Network Norwich and Norfolk > Resources > Culture > Norfolk churches urged to watch for rural depression risk

Norfolk churches urged to watch for rural depression 

Churches across Norfolk are being encouraged to be watchful for those in tight knit farming and rural communities who are at risk of depression and suicide.

Between 2006 and 2015 Public Health Norfolk recorded 35 deaths by suicide from the farming community – nearly twice the rate for the general population. 

It was one such farming tragedy that prompted a Norfolk charity to launch The YANA (You Are Not Alone) Project in 2008.  The YANA website and leaflets describe the symptoms of depression and action to take – either if someone is feeling unwell or is concerned about a friend, colleague or family member. 

Jo Hoey, YANA coordinator, said: “There are many benefits of being part of the tight knit farming and rural communities of Norfolk and Suffolk, but one of the harsh facts of these industries is that the group is at high risk of depression and suicide.  For those in farming this is easily understood with some of the main issues being increasingly erratic weather patterns, animal diseases, stresses with marketing produce, workplace isolation, lack of respite, increasing regulation, poor financial returns (a recent study shows the farmers’ average income is under £20k) and no doubt uncertainty with Brexit is yet another factor as well as an historical reluctance to discuss mental health.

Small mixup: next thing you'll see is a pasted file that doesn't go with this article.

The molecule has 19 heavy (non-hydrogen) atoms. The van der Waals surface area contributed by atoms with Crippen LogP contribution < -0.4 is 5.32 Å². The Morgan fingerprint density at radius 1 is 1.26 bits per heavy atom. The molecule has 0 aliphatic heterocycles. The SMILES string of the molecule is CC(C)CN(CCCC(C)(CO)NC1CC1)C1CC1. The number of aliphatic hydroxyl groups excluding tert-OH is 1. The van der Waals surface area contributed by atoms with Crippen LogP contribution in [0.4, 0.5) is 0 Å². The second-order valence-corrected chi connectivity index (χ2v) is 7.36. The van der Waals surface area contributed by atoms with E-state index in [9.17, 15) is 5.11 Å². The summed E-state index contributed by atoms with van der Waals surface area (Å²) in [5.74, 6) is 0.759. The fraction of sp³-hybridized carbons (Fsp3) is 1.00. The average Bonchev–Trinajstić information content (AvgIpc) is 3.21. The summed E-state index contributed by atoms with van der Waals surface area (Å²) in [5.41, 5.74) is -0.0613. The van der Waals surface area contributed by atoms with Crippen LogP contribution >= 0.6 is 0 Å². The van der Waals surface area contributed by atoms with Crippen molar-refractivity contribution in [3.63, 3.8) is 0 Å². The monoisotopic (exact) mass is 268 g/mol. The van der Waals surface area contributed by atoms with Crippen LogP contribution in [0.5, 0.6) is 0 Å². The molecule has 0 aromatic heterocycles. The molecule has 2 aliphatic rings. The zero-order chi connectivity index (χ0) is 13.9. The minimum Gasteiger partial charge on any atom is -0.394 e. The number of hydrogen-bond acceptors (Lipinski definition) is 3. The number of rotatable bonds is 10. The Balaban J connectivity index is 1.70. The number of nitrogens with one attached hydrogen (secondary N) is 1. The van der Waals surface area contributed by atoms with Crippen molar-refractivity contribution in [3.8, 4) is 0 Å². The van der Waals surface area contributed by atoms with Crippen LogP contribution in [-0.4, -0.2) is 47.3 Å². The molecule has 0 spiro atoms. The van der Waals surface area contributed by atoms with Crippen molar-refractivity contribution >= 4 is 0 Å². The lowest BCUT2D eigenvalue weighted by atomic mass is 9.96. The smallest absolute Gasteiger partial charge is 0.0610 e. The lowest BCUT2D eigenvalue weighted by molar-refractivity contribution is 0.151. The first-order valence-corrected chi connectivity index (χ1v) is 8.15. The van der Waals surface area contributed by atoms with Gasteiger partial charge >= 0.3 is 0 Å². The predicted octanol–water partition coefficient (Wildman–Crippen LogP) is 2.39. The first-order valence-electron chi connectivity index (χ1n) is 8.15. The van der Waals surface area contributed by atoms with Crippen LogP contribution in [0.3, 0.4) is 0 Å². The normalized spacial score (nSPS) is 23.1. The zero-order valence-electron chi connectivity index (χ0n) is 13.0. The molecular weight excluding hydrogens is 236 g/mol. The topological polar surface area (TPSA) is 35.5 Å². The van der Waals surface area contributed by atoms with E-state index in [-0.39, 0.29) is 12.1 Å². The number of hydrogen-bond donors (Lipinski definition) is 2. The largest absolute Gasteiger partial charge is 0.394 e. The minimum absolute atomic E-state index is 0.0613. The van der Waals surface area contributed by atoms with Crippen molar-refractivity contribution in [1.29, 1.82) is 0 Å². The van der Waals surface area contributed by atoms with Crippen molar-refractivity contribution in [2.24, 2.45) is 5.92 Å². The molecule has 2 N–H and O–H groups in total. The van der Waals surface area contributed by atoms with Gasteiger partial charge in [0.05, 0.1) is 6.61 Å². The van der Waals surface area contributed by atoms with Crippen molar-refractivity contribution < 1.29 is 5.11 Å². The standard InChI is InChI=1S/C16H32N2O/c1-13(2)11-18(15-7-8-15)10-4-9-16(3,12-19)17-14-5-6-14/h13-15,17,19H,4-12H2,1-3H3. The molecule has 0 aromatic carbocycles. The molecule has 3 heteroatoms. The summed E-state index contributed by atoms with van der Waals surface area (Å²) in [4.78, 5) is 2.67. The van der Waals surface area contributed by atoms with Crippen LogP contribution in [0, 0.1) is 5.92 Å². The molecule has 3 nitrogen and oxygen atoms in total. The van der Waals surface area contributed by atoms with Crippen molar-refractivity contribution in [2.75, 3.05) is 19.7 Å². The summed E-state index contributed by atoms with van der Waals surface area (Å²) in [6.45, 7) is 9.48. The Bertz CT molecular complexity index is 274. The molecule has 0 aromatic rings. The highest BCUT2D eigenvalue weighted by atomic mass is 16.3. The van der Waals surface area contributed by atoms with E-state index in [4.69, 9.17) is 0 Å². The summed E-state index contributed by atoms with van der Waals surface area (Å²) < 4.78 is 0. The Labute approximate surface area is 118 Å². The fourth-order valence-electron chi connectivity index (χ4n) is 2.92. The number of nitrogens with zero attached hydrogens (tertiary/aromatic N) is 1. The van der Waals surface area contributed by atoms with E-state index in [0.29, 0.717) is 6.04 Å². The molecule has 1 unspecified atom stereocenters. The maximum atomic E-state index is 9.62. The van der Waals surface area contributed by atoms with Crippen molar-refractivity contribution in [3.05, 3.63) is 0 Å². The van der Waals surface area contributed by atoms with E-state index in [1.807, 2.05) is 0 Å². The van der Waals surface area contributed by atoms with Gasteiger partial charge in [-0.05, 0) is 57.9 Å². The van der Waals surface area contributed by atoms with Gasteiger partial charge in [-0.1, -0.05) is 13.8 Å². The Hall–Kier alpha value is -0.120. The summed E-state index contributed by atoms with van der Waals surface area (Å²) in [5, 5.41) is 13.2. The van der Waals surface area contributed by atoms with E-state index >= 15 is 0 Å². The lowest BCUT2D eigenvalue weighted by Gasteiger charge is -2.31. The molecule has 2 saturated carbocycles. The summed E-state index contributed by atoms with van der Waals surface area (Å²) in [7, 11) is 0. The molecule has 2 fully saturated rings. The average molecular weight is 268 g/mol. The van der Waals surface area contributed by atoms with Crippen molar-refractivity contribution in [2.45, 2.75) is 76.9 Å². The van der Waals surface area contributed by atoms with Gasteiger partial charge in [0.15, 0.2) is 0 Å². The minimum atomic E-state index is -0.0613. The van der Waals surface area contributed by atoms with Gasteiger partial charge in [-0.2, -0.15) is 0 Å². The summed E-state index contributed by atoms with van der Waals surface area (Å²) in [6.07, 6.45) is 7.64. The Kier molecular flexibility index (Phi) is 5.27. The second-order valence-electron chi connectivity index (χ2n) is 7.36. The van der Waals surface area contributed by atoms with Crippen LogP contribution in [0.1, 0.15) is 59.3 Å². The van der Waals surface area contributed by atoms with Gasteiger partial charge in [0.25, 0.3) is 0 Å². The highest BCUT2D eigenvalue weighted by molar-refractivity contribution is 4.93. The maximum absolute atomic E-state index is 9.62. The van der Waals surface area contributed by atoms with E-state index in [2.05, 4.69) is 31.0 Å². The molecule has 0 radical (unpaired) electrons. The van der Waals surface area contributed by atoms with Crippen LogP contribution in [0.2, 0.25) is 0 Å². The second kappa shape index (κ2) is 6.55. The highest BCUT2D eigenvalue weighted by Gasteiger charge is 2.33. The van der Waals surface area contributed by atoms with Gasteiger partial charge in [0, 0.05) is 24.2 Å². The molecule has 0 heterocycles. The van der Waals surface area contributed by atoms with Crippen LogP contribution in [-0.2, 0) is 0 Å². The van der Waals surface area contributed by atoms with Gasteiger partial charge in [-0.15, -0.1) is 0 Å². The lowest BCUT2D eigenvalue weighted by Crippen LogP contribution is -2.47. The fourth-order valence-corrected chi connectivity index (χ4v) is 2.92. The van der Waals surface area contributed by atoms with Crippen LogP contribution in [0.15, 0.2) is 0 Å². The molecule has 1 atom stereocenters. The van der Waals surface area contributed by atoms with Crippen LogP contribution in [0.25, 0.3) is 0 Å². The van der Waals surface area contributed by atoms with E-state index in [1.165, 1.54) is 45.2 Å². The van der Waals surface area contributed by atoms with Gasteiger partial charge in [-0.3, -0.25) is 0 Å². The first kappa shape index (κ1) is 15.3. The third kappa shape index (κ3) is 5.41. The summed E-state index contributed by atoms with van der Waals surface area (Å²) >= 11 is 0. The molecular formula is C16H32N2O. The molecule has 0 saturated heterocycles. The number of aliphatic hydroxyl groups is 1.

“YANA has successfully raised the profile of mental health, highlighting that it is ‘ok not to feel ok’ and encouraging those who are suffering from depression, stress or anxiety to visit their GP promptly or contact the YANA confidential helpline.  The project can fund up to six sessions of counselling either via its helpline or a patient’s GP and can put that in place within days – a real lifeline when waiting lists for counselling with the NHS can be months,” said Jo.

“With a presence in so many of the market towns of Norfolk and Suffolk, our church communities are ideally placed to be watchful for those who might be struggling with their mental health.  A kindly ‘Are you ok’ is often enough to make some open up about their troubles and if you are concerned about someone please offer some support.  You will never regret being a good friend, even to a stranger.”


Confidential Helpline:  0300 323 0400 

Picture courtesy of YANA

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